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Sweet memories of desert play days

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Banana, spelt and malted milk cake
Banana, spelt and malted milk cake

The first cake I recall eating was banana bread when, at the age of four, I met Susie and her mother. Susie’s Mexican-American family lived around the corner from us in a big white house overlooking the Zapalinamé mountains, whose greyish-blue foothills form a backdrop to the northern Mexican city of Saltillo.

Susie had black ringlets and mine were blonde and we both had a streak of the devil in us, according to the nuns at our convent.

Let out of school, we would grab a slice of this most American of bakes to eat for merenda before tearing off to meet other local kids.

We’d chase tumbleweed as it blew across the Chihuahuan desert and poke sticks into gopher burrows to rouse either rodent or the rattlesnake who was using its burrow as an escape from the fierce sun. Sometimes there was no gopher because the rattlesnake had eaten it. If our family housekeeper caught us doing this, we got a slap across the backs of our legs with her broom. This did not deter us.

Susie’s mum’s banana bread was loaf-like with a rugged, chewy crust, filled with large chunks of intensely-flavoured banana; I remember the fruit’s flesh was custard-like in its ripeness unlike the firm, immature bananas sold here.

My banana, spelt and malted milk cake has a softer, closer crumb and, instead of adding the bananas raw like she did, I’ve roasted them which is the best way of recreating the flavour of the bananas I remember eating as a kid.

Although I’ve substituted spelt flour, there’s nothing spooky about the resulting cake. The spelt contributes rich flavours, a caramelised crust, and that tender crumb. Ensuring the banana flesh is well distributed through the batter ensures you avoid the clagginess that can affect some banana cakes.

The marriage between bananas and malted milk powder (Horlicks) is a harmonious one. Its creamy, toasted earthiness tempers the sweetness of the cake whilst the milk powder content helps the crumb to brown and develop toffee-like flavours. Horlicks already has salt in so you won’t need to add any more to the cake batter.

I’ve used a taller, narrower 20cm x 9cm cake tin which makes one taller cake with no layers but, should you prefer, pour the batter into two sandwich tins instead, reducing the baking time accordingly. If you make it as a layer cake, you may wish to sandwich it together with sweetened whipped cream before applying the frosting. Stirring in banana slices or walnuts might be a nice touch too.


250g butter, softened

225g caster sugar

200g malted milk powder

3 medium eggs

250g spelt flour

2 tsp baking powder

4 decently sized ripe bananas

Grease the tin and preheat oven to 200C. Lay the bananas on a baking sheet and roast until their skins are black, starting to split and your kitchen is filled with their aroma. This will take around 15 minutes but keep an eye on them. Remove from the oven and allow to cool and turn the oven down to 175C.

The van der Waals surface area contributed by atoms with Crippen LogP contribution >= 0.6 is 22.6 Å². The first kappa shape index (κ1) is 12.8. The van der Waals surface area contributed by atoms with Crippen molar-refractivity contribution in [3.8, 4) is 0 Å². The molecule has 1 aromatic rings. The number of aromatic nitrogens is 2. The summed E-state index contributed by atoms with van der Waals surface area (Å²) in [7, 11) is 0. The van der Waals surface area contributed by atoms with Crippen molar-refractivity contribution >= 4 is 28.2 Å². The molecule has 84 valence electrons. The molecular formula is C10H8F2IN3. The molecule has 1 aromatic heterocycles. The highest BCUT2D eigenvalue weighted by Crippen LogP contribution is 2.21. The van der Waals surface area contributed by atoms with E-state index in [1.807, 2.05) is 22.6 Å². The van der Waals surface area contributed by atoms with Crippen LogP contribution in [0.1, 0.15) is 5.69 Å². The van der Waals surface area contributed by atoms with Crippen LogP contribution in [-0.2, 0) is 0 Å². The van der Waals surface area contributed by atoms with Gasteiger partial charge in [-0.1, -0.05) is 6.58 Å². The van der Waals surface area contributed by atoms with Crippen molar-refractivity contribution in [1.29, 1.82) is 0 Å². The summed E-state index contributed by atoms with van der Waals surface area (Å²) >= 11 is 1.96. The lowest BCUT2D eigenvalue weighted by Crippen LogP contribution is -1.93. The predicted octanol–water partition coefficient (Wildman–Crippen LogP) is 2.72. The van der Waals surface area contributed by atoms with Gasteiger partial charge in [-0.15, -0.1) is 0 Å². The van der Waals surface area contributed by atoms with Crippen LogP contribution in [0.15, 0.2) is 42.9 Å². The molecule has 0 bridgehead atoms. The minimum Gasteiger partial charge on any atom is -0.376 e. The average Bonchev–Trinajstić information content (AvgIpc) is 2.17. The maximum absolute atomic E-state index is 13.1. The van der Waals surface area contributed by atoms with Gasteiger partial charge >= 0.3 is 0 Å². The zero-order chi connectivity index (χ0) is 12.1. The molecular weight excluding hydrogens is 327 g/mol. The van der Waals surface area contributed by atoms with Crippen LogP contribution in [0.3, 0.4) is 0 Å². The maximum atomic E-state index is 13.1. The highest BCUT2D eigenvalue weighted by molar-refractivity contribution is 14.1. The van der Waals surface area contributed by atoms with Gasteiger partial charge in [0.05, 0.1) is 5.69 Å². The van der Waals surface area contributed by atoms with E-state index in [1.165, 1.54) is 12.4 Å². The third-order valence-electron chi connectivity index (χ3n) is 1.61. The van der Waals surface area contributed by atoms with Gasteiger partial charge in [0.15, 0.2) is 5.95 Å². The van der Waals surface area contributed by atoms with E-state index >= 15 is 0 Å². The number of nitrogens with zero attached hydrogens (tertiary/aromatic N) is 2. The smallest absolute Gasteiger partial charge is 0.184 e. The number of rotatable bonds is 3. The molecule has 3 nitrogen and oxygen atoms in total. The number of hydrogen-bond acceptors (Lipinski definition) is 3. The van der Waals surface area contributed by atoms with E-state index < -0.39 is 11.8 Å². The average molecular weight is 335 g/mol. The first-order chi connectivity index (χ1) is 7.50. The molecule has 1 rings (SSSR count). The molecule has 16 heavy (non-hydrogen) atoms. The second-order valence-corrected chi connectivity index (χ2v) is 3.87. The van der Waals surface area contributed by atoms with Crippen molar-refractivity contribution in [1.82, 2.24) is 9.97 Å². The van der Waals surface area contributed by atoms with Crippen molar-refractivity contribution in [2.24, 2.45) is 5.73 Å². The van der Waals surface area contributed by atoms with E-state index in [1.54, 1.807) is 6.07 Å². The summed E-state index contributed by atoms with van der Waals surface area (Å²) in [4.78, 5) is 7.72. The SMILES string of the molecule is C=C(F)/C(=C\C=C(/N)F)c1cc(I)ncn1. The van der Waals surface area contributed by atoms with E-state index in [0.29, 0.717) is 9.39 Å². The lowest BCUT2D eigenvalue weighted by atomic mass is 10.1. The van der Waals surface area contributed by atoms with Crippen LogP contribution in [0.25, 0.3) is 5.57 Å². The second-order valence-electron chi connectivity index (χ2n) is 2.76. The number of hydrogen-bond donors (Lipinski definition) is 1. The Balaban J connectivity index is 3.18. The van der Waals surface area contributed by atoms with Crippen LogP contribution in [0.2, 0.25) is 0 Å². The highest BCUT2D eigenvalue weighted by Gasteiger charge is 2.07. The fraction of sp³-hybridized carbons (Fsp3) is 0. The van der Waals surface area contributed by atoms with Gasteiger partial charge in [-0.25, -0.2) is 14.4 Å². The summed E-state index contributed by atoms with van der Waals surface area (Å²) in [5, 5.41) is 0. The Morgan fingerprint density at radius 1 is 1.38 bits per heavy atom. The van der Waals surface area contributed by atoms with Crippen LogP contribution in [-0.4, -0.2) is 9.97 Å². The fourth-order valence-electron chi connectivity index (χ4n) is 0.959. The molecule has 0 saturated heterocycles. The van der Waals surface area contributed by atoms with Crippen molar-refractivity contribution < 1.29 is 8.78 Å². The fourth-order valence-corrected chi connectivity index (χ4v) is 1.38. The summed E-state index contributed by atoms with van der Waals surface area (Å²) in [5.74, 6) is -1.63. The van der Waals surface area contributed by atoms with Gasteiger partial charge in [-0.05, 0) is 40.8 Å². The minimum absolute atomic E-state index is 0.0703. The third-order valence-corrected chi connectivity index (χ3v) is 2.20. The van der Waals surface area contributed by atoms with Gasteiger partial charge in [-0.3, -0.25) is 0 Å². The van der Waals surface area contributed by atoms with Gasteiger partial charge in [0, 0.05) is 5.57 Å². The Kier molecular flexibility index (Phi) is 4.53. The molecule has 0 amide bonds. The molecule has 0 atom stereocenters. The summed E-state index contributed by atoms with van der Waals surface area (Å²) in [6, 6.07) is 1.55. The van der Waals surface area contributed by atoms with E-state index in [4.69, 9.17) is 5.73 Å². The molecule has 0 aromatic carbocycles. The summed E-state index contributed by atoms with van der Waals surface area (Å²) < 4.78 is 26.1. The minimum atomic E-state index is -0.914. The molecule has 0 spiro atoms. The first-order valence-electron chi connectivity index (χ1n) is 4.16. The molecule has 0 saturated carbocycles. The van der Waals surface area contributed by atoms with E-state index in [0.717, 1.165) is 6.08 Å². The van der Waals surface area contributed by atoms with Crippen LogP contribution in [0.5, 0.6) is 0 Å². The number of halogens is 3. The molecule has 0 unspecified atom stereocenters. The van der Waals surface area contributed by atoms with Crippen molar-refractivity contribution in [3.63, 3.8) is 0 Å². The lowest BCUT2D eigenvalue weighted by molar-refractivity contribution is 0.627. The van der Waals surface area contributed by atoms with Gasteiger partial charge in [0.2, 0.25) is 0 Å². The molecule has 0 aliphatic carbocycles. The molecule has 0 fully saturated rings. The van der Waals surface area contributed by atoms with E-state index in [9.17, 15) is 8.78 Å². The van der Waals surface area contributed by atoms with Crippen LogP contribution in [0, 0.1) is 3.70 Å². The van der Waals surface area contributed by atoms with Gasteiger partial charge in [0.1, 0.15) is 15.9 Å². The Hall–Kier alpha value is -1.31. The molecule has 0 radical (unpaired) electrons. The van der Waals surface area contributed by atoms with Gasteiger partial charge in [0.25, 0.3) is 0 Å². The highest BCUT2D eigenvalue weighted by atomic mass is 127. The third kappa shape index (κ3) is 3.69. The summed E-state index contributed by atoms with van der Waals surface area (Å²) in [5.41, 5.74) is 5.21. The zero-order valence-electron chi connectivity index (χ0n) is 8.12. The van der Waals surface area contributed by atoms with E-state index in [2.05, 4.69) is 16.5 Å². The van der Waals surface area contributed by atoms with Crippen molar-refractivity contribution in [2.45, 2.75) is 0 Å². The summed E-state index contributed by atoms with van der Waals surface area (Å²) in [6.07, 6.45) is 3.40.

Cream the butter, sugar and milk powder together until fully incorporated. Beat the eggs and add them slowly, beating all the time. Add the baking powder to the spelt flour and fold the flour in until you have a heavy, well combined batter.

Scrape the banana flesh from their skins, ensure there are no lumps and add, mixing well. Spoon the batter into your tin and bake for 45 minutes. If it starts to brown too quickly, cover the top with foil. After 45 minutes, check to see that the cake is cooked through and if not, keep baking until done. It’s important to leave the cake to fully cool in its tin before removing it for frosting.

Note: I have also made this cake using a food processor with a plastic paddle attachment, adding the ingredients in the same stages as above. It worked very well.


125g butter, softened

500g icing sugar

100g malted milk powder

4-5 tablespoons milk

1 tsp vanilla extract

Whisk all the ingredients together, adding the milk incrementally until the frosting is fluffy. You may need to add a little more milk to get a spreadable consistency but don’t let it get too thin.


150g caster sugar

75g walnuts, crushed.

Heat the sugar in a heavy-based saucepan until it is melted and golden-brown. Swirling the sugar around as it melts will help the process but do not stir it. When it’s done, add the walnuts, remove the pan from the heat and working swiftly, stir them in before pouring the mixture onto a greased or non- stick baking sheet. Allow to set then smash the brittle up into pieces.


Brush the top and sides of the cake with a pastry brush to remove loose crumbs. Using a palette knife, apply a thick layer of frosting to the top and sides, swirling as you wish. Leave the frosting to set then scatter the walnut brittle on top.